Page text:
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ETF Specialist

Older Doesn't Mean Better

There are broader, cheaper options than this 2000-era world-stock ETF.

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 IShares Global 100 (IOO) offers exposure to the 100 largest multinational, blue-chip companies in the world, including names such as  Apple (AAPL),  Nestle (NSRGY),  HSBC (HSBC), and  Toyota (TM). This fund is suitable for use as a core holding, but given its approximately 60% allocation in U.S. large caps, it may overlap significantly with most investors' existing holdings.

Launched in 2000, this was one of the first exchange-traded funds to provide exposure to a portfolio of equities from around the world. Its benchmark was designed to be investable and easy for index funds to replicate, hence the mega-cap focus. Since then, it has become a lot easier for global-equity index funds to provide exposure further down the market-cap spectrum, as foreign markets grow more liquid and as indexing strategies become more popular.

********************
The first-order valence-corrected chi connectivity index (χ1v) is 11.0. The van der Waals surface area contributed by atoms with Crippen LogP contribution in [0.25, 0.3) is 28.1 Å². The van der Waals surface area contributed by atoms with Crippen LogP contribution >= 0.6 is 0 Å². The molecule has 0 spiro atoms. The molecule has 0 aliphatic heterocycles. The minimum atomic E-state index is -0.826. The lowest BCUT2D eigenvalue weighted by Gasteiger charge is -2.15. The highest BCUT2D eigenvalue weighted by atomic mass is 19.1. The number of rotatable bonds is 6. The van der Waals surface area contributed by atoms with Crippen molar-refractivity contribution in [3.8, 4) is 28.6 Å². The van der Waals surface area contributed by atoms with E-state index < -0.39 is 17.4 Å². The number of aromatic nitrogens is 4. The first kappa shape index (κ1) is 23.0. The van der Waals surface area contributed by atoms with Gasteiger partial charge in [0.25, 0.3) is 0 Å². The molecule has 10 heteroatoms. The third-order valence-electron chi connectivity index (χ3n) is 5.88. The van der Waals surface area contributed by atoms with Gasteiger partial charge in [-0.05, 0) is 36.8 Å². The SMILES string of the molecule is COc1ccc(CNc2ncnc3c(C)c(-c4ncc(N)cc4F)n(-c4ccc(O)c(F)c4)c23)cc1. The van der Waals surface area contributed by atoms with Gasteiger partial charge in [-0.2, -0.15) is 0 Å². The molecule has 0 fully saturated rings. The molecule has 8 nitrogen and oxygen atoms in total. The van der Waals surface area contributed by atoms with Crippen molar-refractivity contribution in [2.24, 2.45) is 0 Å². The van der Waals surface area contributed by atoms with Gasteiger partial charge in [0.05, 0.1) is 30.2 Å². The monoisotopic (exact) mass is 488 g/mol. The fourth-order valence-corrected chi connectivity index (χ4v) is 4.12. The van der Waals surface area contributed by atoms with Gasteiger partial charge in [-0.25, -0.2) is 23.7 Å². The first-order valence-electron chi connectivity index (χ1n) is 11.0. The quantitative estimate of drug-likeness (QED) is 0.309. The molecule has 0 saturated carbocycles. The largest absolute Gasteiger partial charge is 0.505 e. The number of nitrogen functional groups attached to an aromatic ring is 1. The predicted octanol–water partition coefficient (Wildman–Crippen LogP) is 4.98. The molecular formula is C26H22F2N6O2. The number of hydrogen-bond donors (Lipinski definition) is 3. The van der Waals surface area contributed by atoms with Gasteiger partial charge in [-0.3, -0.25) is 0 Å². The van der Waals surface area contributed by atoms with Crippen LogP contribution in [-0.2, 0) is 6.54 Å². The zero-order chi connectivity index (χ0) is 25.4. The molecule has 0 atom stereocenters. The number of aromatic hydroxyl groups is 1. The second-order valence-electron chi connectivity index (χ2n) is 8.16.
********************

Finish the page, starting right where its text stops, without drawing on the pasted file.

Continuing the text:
This mega-cap fund has a portfolio average market cap of $140 billion, one of the largest among all ETFs listed in the United States. This is about 2 times the size of the average market cap of the S&P 500. IOO has exhibited similar levels of volatility to the S&P Global 1200 Index (a broader index composed of 1,200 of the largest global firms) during the trailing 15-, 10-, and five-year periods. However, the S&P Global 1200 Index has outperformed over each of these periods, thanks to its broader portfolio, which includes mega-cap and large-cap firms, and a small allocation to emerging-markets stocks. Investors may want to consider global-equity funds with a broader portfolio than IOO. In addition, many of the other cap-weighted, global-equity ETF options are cheaper than IOO, which charges an annual expense ratio of 0.40%.